SEC Message Trove Examined for Questionable E-Mail Manners

Nazareth, from her days as an SEC commissioner.

Earlier this week, Robert Schmidt and Jesse Hamilton made headlines with a Bloomberg News article sifting through a pile of SEC e-mail correspondence between regulators and former regulators-turned-lobbyists. Or, in the case of Annette Nazareth, who gets a particularly bright spotlight, not a lobbyist but a "substantive lawyer" for Wall Street's too-big-to-fail club. (Not that those of us outside the Beltway can tell the difference.) Today, Schmidt and Hamilton are back with a follow-up, this time in the Washington Post, further dissecting Nazareth's e-mails with SEC Chairman Mary Schapiro — whom she met at least eleven times between 2009 and 2010 — and then-general-counsel David Becker. Except the authors do their otherwise solid investigative work a disservice by harping on the style of Nazareth's e-mails, including how she would occasionally start off messages with a friendly "Hello all," or familiar "Dear SEC friends." The fact that she calls her former colleagues 'friends' is not exactly scandalous.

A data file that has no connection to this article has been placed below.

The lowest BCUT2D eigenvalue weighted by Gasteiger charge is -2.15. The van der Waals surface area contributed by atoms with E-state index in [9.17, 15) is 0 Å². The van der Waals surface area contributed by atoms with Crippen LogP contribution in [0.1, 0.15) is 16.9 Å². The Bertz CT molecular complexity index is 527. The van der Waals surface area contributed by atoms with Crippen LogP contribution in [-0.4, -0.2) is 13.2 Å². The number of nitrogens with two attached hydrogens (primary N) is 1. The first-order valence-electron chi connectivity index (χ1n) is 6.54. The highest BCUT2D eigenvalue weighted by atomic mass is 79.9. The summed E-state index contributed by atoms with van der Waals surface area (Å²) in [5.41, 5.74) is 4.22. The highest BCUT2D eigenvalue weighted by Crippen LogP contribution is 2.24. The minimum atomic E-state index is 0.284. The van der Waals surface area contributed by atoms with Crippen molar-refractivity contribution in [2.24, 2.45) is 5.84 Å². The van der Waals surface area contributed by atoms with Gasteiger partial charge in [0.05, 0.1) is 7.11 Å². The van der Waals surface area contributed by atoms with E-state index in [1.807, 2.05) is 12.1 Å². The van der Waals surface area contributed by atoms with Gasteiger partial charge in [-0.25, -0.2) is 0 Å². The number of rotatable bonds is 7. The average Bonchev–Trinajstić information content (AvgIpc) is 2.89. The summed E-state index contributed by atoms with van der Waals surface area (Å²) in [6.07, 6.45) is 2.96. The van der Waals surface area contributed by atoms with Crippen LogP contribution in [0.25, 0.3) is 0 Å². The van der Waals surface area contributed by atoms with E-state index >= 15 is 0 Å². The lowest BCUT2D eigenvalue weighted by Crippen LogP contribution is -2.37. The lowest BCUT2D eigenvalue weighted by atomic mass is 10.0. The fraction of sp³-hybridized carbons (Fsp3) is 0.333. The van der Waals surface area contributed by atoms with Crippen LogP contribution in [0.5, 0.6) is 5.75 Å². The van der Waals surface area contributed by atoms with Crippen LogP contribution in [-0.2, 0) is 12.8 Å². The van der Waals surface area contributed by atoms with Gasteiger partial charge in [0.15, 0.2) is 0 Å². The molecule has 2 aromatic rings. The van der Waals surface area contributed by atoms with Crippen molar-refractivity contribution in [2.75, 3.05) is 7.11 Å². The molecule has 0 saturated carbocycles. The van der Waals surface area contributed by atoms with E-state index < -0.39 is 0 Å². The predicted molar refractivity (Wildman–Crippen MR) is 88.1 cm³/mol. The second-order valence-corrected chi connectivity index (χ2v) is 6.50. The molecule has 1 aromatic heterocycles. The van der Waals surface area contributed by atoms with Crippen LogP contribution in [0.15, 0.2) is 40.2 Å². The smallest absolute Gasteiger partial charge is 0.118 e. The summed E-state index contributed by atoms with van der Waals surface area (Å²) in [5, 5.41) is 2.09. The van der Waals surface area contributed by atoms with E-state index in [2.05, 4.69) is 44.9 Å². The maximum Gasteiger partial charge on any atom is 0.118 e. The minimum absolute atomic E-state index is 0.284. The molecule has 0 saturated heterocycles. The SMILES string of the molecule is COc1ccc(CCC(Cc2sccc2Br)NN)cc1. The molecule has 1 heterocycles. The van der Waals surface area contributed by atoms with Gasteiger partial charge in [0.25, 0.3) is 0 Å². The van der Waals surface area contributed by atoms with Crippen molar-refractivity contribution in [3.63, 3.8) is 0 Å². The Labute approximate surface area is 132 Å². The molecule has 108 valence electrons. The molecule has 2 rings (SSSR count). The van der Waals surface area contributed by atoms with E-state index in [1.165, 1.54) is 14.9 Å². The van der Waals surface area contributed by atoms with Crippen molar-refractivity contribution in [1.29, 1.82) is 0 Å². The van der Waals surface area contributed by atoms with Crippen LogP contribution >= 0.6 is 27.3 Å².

Nor is replying, "Fantastic, Mary!" after Schapiro agreed to meet with one of Nazareth's Swiss clients. Although signing an e-mail to Becker with "Your Faithful PR Department" is slightly more dubious, as was the time she complained to him that, “You never call. You never write. Do you have any time for lunch?" It's like dialogue from a B-movie romantic comedy.

What's truly scandalous is when Nazareth, operating on behalf of the law firm of Davis Polk & Wardwell, took it upon herself to do the SEC's own homework. Like the Davis Polk summaries of Dodd-Frank draft bills she sent to Schapiro, Becker, and others — "to assist all of my overworked friends at the commission," the attached note read. Later, after an eleventh-hour Dodd-Frank powwow session in late June 2010, Nazareth passed around a heavily annotated draft of the bill, with a deceptively blasé: "In case you would find it helpful."

While legally above board, this all speaks volumes about the chummy, unsightly side of DC power-brokering — you can almost hear Annette Nazareth zooming through the "revolving door" at the agency's F Street headquarters — not to mention suggesting that the SEC is seriously understaffed.